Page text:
The fancy of the Melanesians did not soar to such grand achievements in the decoration of their Elysian fields; but it furnished the road thither with many and various obstacles. The Fijian name Mbulu points to the TonganBolotu; and even the Hawaiian ball-game is reproduced in New Caledoniaas a game played with oranges by the souls at the bottom of the sea. The first thing on the road to Hades is a city through all the houses of which the souls roam, for which reason the doors all open the same way. Then they have to pass in front of a giant, who tries to get them all with his great stone axe. Those who are wounded have to haunt the mountains as ghosts for ever; those who escape the giant, after being acquitted by Ndengei, get permission to enjoy the odour of the human sacrifices. Souls of unmarried men come off worst. Nangga-Nangga lies in wait for them, and as soon as he has caught them, heaves them up in both hands and throws them down upon a rock, where they are broken in two. For this cause it was usual among the tribes in Fiji to strangle widows, because the god regards male ghosts, who come without women, as bachelors. If the wife is the first to die, the husband cuts off his beard, and lays it under the left armpit of the corpse as proof of his existence.
The fighter who guards the entrance to the next world is met with elsewhere in Melanesia. In the Hades of the Vate Islanders Salatau tries to hit those who enter on the head with a club. No doubt it is the same spirit who in Fiji, under the name of Samujal or Suma, and Ravujalo, lies in wait for souls to eat them with his brothers. The souls of common people succumb, those of nobles get to Mbulu. These go to the upper part of a mountain, and find at the top of a precipice a father and a son with a paddle in their hands. If they question them, they are thrown over, and have to reach the next world by swimming. Why the paddle, if the souls have to swim after all? The meaning of the ferryman of souls has been forgotten; though it is not so in Fiji, where the souls’ places of embarkation lie to the north-west, and where it is believed that the rustle of the west wind can be heard all the way from Galongalo, the place of the swimming. After the death of their king the three eldest men of the tribe go with cloths in their hands to the bank of the river to escort the soul. There they call aloud for the ferryman, and wait till they see an extra large wave roll in upon the shore, the token of the invisible canoe. Immediately they turn away their faces, and cry: “Go on board, lord.” Then they hasten thence with all speed, for no living eye may look on the embarkation. The corpse is buried in the usual way.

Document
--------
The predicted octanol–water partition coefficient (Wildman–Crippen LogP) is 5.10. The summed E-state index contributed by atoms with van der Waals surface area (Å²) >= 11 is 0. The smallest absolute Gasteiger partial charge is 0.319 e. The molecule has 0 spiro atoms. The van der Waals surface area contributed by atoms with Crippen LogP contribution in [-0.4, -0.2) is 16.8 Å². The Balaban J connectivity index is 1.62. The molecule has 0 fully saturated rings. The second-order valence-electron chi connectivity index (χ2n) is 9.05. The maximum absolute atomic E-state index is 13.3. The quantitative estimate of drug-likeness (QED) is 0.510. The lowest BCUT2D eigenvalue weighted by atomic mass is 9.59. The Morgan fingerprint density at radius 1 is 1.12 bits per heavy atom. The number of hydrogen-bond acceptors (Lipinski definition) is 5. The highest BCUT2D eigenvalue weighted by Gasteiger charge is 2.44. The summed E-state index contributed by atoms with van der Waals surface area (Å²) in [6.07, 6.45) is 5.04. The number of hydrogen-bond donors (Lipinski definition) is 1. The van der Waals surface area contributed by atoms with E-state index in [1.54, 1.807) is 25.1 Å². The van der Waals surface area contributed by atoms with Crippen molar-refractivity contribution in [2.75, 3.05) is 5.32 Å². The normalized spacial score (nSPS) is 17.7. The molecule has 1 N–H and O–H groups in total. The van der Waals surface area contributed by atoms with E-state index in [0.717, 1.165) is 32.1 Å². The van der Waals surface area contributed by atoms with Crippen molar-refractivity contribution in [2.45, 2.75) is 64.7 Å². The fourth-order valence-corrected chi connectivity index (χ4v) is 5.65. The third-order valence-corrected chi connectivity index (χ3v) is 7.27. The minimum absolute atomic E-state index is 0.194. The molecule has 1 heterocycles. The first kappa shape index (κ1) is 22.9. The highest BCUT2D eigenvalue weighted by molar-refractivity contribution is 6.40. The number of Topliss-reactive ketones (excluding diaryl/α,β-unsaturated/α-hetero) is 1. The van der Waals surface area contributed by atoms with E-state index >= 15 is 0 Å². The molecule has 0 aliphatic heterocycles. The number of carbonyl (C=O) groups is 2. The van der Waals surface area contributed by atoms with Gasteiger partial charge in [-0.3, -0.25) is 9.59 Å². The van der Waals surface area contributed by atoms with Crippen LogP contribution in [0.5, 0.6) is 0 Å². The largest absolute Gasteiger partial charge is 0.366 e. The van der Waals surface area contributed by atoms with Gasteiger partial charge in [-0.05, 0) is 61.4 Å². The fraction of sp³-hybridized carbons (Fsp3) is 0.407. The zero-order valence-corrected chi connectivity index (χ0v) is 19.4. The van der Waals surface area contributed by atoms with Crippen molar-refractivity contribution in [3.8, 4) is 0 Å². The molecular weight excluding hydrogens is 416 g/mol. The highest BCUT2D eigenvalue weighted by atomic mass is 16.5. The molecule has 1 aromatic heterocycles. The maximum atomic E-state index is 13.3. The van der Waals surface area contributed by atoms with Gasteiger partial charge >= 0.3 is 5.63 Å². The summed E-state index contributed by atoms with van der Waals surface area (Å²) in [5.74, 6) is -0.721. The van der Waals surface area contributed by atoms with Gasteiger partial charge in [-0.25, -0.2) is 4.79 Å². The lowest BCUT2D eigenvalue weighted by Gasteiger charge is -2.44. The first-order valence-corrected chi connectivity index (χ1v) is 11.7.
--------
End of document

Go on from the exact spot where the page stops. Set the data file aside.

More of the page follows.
Human figure of shells and hermit-crabs,
used as a temple-ornament in New Ireland
Approx 1300mm height. (Berlin Museum)
[Click on picture for higher resolution]
Souls which are excluded from the next world, either perish or come back to wander restlessly about the earth, like those who were wounded in the fight mentioned above. The same fate awaits those who cannot hit the tree of Takivelajawa with the whale-tooth that is buried with them for the purpose, and according to Fijian legend, untattooed women also, and avaricious people. This dangerous way of souls is moreover divided into stations, at each of which the soul dies once again. In the belief of the Solomon Islanders, the avaricious, murderers, and other sinners undergo a purification by being turned into ugly reptiles, snakes, toads, and the like. Similar traces of dim notions about future rewards and punishments are to be found everywhere. But it was certainly no original conception of the Fijians that souls have to come before Ndengei’s judgment seat.